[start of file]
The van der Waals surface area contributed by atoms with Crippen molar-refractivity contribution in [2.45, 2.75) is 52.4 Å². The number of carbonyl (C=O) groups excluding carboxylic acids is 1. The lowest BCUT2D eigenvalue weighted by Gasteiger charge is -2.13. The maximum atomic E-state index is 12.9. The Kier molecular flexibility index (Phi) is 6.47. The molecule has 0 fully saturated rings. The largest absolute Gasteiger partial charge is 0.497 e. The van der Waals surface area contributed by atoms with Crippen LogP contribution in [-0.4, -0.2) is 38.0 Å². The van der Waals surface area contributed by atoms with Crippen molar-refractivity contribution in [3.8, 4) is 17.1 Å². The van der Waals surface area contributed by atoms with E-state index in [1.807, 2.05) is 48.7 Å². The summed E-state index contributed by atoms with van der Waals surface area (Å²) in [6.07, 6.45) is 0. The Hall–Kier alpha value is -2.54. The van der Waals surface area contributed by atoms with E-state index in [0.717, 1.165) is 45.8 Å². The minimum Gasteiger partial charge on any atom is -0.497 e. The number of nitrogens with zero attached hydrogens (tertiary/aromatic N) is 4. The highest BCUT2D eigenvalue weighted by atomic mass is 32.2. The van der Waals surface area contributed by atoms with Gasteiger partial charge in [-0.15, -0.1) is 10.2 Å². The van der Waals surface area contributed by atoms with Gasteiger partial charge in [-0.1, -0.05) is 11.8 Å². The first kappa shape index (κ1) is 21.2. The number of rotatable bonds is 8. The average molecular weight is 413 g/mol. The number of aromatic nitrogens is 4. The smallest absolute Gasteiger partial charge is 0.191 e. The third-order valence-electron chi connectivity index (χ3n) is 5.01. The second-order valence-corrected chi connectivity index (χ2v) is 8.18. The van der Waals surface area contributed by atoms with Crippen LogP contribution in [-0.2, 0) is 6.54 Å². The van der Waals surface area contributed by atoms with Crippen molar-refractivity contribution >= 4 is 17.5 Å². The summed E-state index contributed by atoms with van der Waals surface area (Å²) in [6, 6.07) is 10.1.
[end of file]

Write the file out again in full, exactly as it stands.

The van der Waals surface area contributed by atoms with Crippen molar-refractivity contribution in [2.45, 2.75) is 52.4 Å². The number of carbonyl (C=O) groups excluding carboxylic acids is 1. The lowest BCUT2D eigenvalue weighted by Gasteiger charge is -2.13. The maximum atomic E-state index is 12.9. The Kier molecular flexibility index (Phi) is 6.47. The molecule has 0 fully saturated rings. The largest absolute Gasteiger partial charge is 0.497 e. The van der Waals surface area contributed by atoms with Crippen LogP contribution in [-0.4, -0.2) is 38.0 Å². The van der Waals surface area contributed by atoms with Crippen molar-refractivity contribution in [3.8, 4) is 17.1 Å². The van der Waals surface area contributed by atoms with E-state index in [1.807, 2.05) is 48.7 Å². The summed E-state index contributed by atoms with van der Waals surface area (Å²) in [6.07, 6.45) is 0. The Hall–Kier alpha value is -2.54. The van der Waals surface area contributed by atoms with E-state index in [0.717, 1.165) is 45.8 Å². The minimum Gasteiger partial charge on any atom is -0.497 e. The number of nitrogens with zero attached hydrogens (tertiary/aromatic N) is 4. The highest BCUT2D eigenvalue weighted by atomic mass is 32.2. The van der Waals surface area contributed by atoms with Gasteiger partial charge in [-0.15, -0.1) is 10.2 Å². The van der Waals surface area contributed by atoms with Gasteiger partial charge in [-0.1, -0.05) is 11.8 Å². The first kappa shape index (κ1) is 21.2. The number of rotatable bonds is 8. The average molecular weight is 413 g/mol. The number of aromatic nitrogens is 4. The smallest absolute Gasteiger partial charge is 0.191 e. The third-order valence-electron chi connectivity index (χ3n) is 5.01. The second-order valence-corrected chi connectivity index (χ2v) is 8.18. The van der Waals surface area contributed by atoms with Crippen LogP contribution in [-0.2, 0) is 6.54 Å². The van der Waals surface area contributed by atoms with Crippen molar-refractivity contribution >= 4 is 17.5 Å². The summed E-state index contributed by atoms with van der Waals surface area (Å²) in [6, 6.07) is 10.1.